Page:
The ceiling of the main Rotunda inside Pennsylvania’s Capitol building. (Photo by Amanda Berg for the Capital-Star).
A legislative committee sent a proposal requiring patient permission before performing some medical exams for educational purposes to the full Pennsylvania House of Representatives for consideration.
The House Health Committee on Wednesday voted 20-1 to advance a bill requiring explicit verbal and written consent from a patient to receive a pelvic, rectal, or prostate exam performed by medical students while they’re under anesthesia or while they’re unconscious, still allowing exceptions for emergencies and exams deemed “within the scope of care.”
State Reps. Elizabeth Fiedler, D-Philadelphia, and Liz Hanbidge, D-Montgomery, first introduced the bill in 2020 after a constituent told Fiedler that a pelvic exam was performed on her for “training purposes” while unconscious — something currently allowed under Pennsylvania law and initially meant to be a learning opportunity in medical schools and teaching hospitals.
The constituent didn’t consent to the exam before being put under anesthesia, Fiedler explained.
“I have to say, I was shocked,” Fiedler said. “And the more I researched the situation, the more and more horrified I was as a lawmaker and as someone who has been a patient.”
The proposal, Fiedler said, allows for medical training while still protecting patients and trust between someone receiving care and their medical provider. She also noted that medical programs at Temple University and the University of Pennsylvania already implemented informed consent measures before a patient receives care at their facilities.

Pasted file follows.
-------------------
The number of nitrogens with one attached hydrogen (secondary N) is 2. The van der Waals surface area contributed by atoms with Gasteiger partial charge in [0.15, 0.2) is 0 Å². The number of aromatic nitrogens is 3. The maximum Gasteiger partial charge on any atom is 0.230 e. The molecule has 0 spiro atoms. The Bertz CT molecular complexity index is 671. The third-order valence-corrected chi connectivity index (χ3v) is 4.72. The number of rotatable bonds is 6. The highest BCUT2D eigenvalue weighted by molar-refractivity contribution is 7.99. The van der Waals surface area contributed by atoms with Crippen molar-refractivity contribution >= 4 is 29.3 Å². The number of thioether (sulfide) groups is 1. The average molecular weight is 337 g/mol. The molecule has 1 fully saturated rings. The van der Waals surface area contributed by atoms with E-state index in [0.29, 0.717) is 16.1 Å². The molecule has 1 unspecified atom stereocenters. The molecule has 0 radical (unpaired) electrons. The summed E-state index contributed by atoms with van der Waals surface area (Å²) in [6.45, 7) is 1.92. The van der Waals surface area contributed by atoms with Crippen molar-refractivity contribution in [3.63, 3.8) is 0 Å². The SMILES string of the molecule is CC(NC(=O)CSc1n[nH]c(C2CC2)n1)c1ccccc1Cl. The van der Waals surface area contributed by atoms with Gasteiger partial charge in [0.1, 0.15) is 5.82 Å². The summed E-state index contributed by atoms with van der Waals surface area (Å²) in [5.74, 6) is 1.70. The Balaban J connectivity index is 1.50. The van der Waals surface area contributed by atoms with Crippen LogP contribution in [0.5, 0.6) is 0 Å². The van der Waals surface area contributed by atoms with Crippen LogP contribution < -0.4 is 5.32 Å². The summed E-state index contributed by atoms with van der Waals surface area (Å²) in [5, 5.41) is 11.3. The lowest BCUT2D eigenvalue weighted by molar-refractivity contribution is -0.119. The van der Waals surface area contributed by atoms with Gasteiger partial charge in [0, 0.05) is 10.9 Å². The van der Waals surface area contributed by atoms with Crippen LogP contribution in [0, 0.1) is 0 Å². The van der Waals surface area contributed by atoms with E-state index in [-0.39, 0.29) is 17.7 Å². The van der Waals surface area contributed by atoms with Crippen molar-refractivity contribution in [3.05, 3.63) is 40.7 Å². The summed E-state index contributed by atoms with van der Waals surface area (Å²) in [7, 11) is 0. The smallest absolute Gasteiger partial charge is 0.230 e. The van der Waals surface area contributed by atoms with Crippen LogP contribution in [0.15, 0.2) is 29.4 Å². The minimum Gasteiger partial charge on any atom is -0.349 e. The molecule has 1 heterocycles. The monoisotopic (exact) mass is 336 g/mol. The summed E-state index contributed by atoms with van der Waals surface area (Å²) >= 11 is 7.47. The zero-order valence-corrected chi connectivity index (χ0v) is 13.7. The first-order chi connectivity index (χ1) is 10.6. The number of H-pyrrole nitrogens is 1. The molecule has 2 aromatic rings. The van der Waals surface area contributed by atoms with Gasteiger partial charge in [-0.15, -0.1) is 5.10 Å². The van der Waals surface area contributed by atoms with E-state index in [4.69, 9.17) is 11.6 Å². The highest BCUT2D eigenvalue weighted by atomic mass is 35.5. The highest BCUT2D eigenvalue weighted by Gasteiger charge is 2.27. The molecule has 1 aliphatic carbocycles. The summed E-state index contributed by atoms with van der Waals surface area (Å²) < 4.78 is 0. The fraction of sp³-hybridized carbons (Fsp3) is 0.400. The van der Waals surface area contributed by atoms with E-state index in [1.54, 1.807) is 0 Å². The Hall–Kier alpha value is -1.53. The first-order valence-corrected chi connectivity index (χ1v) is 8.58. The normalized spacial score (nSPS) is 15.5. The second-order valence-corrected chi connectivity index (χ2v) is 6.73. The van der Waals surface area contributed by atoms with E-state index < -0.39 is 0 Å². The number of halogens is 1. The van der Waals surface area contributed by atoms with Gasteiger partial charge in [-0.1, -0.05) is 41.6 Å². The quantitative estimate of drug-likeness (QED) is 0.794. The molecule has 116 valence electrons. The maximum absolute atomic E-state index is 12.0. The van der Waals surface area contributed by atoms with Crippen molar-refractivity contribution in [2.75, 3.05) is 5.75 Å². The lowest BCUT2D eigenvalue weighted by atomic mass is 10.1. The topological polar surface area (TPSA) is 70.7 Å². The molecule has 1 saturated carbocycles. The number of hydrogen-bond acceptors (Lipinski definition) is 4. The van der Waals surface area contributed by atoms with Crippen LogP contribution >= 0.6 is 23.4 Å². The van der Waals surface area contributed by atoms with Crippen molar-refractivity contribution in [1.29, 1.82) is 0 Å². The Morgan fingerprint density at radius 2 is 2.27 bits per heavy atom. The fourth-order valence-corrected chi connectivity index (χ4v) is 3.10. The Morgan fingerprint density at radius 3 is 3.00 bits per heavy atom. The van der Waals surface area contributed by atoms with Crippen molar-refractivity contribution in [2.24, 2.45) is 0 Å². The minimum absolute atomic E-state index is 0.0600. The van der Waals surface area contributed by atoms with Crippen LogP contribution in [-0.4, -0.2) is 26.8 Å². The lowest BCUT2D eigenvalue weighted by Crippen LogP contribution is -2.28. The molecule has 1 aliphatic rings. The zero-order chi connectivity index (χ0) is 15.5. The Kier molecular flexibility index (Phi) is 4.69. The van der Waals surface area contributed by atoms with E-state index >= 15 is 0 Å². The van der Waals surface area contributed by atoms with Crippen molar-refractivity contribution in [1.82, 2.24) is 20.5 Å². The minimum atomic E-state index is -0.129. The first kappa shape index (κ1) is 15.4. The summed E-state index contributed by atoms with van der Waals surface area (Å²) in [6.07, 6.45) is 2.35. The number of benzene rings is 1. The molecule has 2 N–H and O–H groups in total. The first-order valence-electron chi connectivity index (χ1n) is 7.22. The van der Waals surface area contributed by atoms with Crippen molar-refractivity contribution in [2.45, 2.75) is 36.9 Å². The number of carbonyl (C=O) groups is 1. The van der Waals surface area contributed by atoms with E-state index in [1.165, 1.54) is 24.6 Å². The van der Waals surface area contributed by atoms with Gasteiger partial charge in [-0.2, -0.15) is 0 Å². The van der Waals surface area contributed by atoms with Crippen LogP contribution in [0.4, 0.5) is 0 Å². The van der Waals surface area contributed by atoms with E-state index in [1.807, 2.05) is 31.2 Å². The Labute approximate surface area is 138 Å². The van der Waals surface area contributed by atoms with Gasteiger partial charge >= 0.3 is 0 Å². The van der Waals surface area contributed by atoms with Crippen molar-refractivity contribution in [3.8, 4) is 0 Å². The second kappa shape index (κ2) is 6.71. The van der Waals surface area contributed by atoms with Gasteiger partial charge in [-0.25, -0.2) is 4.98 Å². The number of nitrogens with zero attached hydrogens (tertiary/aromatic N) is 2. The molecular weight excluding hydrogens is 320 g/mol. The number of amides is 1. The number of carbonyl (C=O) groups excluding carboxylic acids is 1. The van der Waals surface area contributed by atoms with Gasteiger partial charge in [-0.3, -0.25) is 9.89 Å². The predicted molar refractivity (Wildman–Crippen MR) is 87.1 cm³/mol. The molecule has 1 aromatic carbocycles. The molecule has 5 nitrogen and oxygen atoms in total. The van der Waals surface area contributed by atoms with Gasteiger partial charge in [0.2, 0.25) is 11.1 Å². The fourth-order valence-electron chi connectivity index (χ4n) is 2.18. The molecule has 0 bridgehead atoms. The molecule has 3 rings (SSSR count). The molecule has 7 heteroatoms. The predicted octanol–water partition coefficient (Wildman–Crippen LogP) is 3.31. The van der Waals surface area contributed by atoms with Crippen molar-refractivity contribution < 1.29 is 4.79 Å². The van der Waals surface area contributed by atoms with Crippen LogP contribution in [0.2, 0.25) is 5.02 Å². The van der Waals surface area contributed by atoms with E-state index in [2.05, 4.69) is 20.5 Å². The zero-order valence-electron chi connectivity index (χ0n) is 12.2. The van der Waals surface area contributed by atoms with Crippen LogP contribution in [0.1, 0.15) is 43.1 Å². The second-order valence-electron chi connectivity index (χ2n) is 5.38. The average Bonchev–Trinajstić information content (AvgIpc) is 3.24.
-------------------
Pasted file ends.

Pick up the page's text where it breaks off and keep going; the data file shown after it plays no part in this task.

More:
A series of medical groups have declared that explicit consent from a patient is needed whenever possible before they receive a pelvic, rectal, or prostate exam. The Women’s Law Center also supports the measure, saying that required consent protects patient rights, empowers students, and mitigates racist and sexist medical practices.
“Making sure we have highly trained medical professionals is incredibly important, but at the same time, patients should be asked for their consent ahead of time,” Fiedler said. “We’ve taken great care to ensure that this legislation doesn’t limit how doctors treat patients’ medical concerns. It simply requires explicit consent where medical students are performing intrusive examinations for training purposes.”
“The idea that there is still a situation in Pennsylvania where it’s legal for a provider to perform an exam — a pelvic exam or a rectal exam — without the express consent of the patient or their representative is horrifying,” state Rep. Tarik Khan, D-Philadelphia, said.
Khan, who still practices medicine, described the legislation as “a long time coming.”
The legislation holds the health care provider overseeing a medical student for violating the measure, mandating a $500 penalty for a first violation and $1,000 for a second or subsequent one.
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